His Excellence the Minister for Forests and Fauna, Professor Dearden from the University of Wolverhampton, members of the diplomatic corps, distinguished guests. Je suis ravi d’être ici aujourd’hui pour participer dans ce dixième édition du Forum sur la Gouvernance forestière afin de souligner l’appui du Royaume Uni dans ce secteur et de trouver des moyens d’améliorer la gestion durable des forets, et de lutter contre l’exploitation illégale des forets.
Central Africa is home to the second largest tropical rainforest in the world. It extends over 300 million hectares. These forests are home to an extraordinary biodiversity and support the livelihoods of more than 75 million people from more than 150 ethnic groups. Development needs in the Congo Basin countries are great, with between one and two thirds of the population beneath the national poverty line.
Historically, deforestation rates in Congo Basin countries have been relatively low in comparison to other regions. But forest loss is accelerating and we need to take urgent action.
Some of you I am sure will have heard of the DRYAD project in Cameroon. The word ‘Dryad’ comes from the Greek word for a tree spirit or nymph. I think it is particularly appropriate that we should make special mention of the ‘spirit of the forest’. As we have heard from some of the speakers before me we now recognise that the secret to success in protecting forests is to engage with the ‘spirit’ of the forest and the ‘spirit’ of the people. It is for that I am so pleased to see so many indigenous people from forest communities participating in the conference. The Dryad project is an initiative which I was pleased to be part of at the launch 3 months ago, last December. It is a pilot project supported by £5.7m (4.5 billion CFA) of UK money in Cameroon over the next five years. The programme is designed to demonstrate that to be successful forest communities have to be at the centre of sustainable forestry. The project will test a new funding mechanism that channels money to community forestry enterprises. The flow of funding is designed to be as direct as possible – flowing from donors to community forestry enterprises based on their delivery against three criteria: social, environmental and economic performance indicators. In other words the more the forest community succeeds in creating strong social structures, in protecting the environment, and ensuring the logging is sustainable and in creating strong forest based industries, the more funding they receive. I hope you will have an opportunity during today’s forum to discuss this innovative pilot scheme.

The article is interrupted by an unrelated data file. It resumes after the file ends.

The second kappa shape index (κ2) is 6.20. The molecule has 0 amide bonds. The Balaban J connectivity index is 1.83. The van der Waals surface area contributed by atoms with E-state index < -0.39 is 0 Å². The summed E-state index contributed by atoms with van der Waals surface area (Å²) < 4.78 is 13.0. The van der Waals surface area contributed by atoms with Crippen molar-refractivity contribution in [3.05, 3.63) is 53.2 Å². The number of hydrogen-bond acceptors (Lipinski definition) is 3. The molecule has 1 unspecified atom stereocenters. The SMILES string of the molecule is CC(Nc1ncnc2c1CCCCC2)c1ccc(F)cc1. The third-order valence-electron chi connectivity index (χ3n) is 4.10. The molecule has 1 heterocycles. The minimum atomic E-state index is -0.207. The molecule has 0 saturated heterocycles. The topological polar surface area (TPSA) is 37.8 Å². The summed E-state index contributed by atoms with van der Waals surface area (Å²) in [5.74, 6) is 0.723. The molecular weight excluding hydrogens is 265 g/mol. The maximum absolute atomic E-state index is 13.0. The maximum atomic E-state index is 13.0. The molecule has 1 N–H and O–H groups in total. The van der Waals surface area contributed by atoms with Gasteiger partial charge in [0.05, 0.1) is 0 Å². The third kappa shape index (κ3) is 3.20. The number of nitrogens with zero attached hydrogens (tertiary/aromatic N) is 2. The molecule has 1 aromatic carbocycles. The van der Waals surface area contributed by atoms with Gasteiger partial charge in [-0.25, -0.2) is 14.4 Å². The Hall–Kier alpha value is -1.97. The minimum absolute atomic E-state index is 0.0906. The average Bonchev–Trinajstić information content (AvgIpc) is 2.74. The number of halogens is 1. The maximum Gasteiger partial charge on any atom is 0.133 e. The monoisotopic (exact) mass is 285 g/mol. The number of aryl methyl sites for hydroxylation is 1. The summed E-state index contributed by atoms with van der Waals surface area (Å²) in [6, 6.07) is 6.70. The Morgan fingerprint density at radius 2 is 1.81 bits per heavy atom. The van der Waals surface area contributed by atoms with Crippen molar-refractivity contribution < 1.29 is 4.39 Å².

The UK priorities in this area are clear:
Firstly to ensuring that the existing funds function as intended – We need to focus our support to make sure our existing REDD+ commitments are implemented and effectively supported.
Secondly investing in programmes to strengthen forest and land use governance – Weak governance and corruption in all sectors are major challenges to sustainable management of forest resources, and scaled up support for governance reform needs to be at the heart of all our programmes.
And Thirdly, finally investing in people and institutions – by helping people to secure the rights to own, control, and benefit from forest resources and by taking a long-term approach to building the technical and organisational capacity of national institutions and civil society.
I offer the experts gathered here today my encouragement in finding the answers we all need to achieve these objectives.